Painting – The Tools of the Trade, Make the Trade
Last time we talked about the importance of purchasing good tools for your painting project. So you’ve gone out and spent $20 on a good brush, and $8 on a good roller. The other tools don’t matter as much, but I still wouldn’t go to your local dollar store to get them. These other tools include a roller cage, a roller tray, and, here it is, a 6 in 1 tool. This last tool is the secret sauce for painting efficiently and keeping your tools clean for the next coat and for months, even years to come. So, like promised, we’ll talk about this amazing tool.
The 6 in 1 tool, made by Richard (there are others, that one is just my favorite), is not a tool that looks like it could make that much of a difference, but trust me on this one – it does. The tool is sort of hard to describe, but it’s got a flat surface on the top, with a point on the right side (I guess it depends which way you hold it though) and another flat spot on the left side. It then has a large round inside curve that comes down to meet the handle. At the bottom of the handle, is a solid piece of metal. Nothing special, that’s all there is to it. But instead of calling it the 6 in 1 tool, I recommend they rename it the 100 in 1 tool. Here’s why.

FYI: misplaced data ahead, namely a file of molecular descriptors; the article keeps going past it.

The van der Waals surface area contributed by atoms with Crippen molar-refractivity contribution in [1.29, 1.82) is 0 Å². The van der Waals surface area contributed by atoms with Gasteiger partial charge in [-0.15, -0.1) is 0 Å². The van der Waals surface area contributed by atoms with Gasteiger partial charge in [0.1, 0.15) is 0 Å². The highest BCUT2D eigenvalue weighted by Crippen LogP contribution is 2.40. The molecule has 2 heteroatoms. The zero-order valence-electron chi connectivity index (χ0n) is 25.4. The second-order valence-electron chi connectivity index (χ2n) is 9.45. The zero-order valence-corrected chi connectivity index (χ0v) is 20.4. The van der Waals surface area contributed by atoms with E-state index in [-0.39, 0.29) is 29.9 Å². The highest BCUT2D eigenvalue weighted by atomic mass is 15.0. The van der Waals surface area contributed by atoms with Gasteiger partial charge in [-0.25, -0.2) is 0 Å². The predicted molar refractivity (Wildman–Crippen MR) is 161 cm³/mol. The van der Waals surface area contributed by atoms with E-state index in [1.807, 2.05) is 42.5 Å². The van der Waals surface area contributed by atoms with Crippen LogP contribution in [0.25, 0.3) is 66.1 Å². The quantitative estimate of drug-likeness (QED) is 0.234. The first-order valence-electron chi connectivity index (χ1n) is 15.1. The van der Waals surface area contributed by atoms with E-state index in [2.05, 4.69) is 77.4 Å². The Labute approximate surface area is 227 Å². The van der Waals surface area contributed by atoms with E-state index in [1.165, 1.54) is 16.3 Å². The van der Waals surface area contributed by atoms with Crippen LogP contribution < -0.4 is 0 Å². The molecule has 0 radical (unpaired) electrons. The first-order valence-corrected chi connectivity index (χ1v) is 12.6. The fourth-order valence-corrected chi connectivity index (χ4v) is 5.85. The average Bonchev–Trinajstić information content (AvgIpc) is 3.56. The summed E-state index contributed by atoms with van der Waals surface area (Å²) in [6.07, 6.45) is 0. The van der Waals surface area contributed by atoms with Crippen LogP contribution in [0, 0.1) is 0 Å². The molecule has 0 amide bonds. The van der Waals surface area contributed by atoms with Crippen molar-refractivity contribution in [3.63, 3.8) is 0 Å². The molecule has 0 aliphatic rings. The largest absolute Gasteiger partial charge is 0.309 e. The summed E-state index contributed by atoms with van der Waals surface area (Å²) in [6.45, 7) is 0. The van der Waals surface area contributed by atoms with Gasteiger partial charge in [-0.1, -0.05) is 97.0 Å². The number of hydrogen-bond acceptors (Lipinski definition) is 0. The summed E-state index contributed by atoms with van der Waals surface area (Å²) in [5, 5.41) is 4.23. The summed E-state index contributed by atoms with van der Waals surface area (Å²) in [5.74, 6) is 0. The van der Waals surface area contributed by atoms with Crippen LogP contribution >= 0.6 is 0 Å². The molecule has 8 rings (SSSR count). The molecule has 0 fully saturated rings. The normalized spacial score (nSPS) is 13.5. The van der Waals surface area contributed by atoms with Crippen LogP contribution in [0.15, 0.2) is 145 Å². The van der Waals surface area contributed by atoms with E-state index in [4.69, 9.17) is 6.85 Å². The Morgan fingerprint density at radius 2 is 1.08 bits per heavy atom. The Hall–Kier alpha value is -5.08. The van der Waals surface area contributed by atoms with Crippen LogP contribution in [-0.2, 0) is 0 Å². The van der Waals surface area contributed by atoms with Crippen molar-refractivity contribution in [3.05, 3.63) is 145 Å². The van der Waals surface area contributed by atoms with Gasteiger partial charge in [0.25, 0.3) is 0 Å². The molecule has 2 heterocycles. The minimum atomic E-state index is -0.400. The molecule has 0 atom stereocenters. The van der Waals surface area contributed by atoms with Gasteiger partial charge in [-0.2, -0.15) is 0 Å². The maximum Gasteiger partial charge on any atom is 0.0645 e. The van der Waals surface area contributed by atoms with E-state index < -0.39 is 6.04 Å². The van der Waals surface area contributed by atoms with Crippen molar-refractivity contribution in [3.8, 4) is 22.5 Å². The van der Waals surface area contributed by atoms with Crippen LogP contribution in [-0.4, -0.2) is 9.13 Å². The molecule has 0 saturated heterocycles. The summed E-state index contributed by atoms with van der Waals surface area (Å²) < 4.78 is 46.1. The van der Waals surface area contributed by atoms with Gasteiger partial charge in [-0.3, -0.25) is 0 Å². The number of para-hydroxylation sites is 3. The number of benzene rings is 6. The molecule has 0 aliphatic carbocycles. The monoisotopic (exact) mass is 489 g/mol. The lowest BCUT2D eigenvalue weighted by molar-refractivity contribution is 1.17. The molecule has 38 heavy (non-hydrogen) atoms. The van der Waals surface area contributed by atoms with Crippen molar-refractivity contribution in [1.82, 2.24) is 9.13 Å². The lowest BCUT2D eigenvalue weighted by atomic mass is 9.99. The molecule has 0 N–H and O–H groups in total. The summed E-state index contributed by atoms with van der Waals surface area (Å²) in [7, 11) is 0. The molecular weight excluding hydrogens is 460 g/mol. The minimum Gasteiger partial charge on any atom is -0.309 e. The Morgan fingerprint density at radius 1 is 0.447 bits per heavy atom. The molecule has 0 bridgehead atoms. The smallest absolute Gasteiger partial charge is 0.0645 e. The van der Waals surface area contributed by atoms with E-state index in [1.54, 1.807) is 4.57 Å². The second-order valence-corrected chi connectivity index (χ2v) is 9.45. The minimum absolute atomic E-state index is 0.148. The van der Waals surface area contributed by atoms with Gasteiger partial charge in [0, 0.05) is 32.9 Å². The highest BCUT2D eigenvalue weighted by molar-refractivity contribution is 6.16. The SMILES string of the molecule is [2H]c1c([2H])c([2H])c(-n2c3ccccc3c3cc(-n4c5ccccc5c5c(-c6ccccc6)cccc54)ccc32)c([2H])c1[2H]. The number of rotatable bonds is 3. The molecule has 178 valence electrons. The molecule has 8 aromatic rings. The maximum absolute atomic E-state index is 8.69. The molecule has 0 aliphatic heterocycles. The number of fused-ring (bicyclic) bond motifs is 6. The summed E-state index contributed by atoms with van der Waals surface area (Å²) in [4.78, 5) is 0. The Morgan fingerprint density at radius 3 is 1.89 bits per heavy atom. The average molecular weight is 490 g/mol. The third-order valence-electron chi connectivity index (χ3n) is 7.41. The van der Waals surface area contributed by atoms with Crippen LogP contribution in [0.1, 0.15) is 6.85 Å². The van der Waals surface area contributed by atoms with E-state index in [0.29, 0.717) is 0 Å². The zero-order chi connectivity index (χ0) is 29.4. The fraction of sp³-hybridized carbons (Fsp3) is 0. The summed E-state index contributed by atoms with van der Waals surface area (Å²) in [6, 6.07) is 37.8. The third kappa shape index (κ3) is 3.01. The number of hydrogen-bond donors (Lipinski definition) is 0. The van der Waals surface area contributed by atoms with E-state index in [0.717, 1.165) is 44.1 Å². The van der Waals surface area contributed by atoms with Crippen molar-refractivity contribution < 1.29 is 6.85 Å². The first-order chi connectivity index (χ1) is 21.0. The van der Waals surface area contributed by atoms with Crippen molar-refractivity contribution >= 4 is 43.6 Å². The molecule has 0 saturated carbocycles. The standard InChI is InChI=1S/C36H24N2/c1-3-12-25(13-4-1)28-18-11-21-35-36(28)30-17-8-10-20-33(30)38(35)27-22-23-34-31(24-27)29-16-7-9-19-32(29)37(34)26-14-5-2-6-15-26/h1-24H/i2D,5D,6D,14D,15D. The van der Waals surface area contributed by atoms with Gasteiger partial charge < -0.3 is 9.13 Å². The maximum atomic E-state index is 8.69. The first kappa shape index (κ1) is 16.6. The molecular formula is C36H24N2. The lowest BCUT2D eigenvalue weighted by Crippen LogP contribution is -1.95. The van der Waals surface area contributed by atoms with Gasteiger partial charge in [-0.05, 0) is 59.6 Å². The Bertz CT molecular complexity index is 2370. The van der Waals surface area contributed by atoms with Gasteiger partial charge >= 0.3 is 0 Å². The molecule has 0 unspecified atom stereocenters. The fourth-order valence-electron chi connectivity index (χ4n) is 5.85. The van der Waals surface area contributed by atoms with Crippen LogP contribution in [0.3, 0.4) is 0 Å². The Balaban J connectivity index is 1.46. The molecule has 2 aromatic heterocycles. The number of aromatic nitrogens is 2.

There doesn’t seem like a job that I don’t use this tool for, though right now we’re going to talk about its uses in painting. The top flat surface is for scraping debris off the wall. The point on the right side is for gouging those hard to reach areas, or to help clean your paint brush if there’s crusted paint on it, (this is probably the least used part of the tool). The other flat part on the left side is used to pry open things, namely paint can lids. The curve part is for cleaning the paint from the roller sleeve when you are finished painting or want to switch to a new color. By scraping down the roller sleeve you can put a lot of paint back into the paint can that would otherwise be washed down the drain.
That part is one of the things that got me the most excited about the tool. I don’t have to waste all of that paint when I’m finished painting! This also serves to make cleanup far faster and can, in the end, help the environment by not putting more chemicals down the drain. This tool is looking pretty good so far, isn’t it. The last part of the tool is the steel at the bottom of the handle. What do you do when you’re ready to close the paint can lid, and you don’t have a rubber mallet handy? Hit it with the bottom of the handle, it really is that easy!
Now that you’ve got some of the basics down, next posting we’re going to talk about how to hold your $20 brush to get the most out of it. We’ll make sure your hand doesn’t go numb from holding it poorly. That and we’ll finish up with a much better painted wall for your home.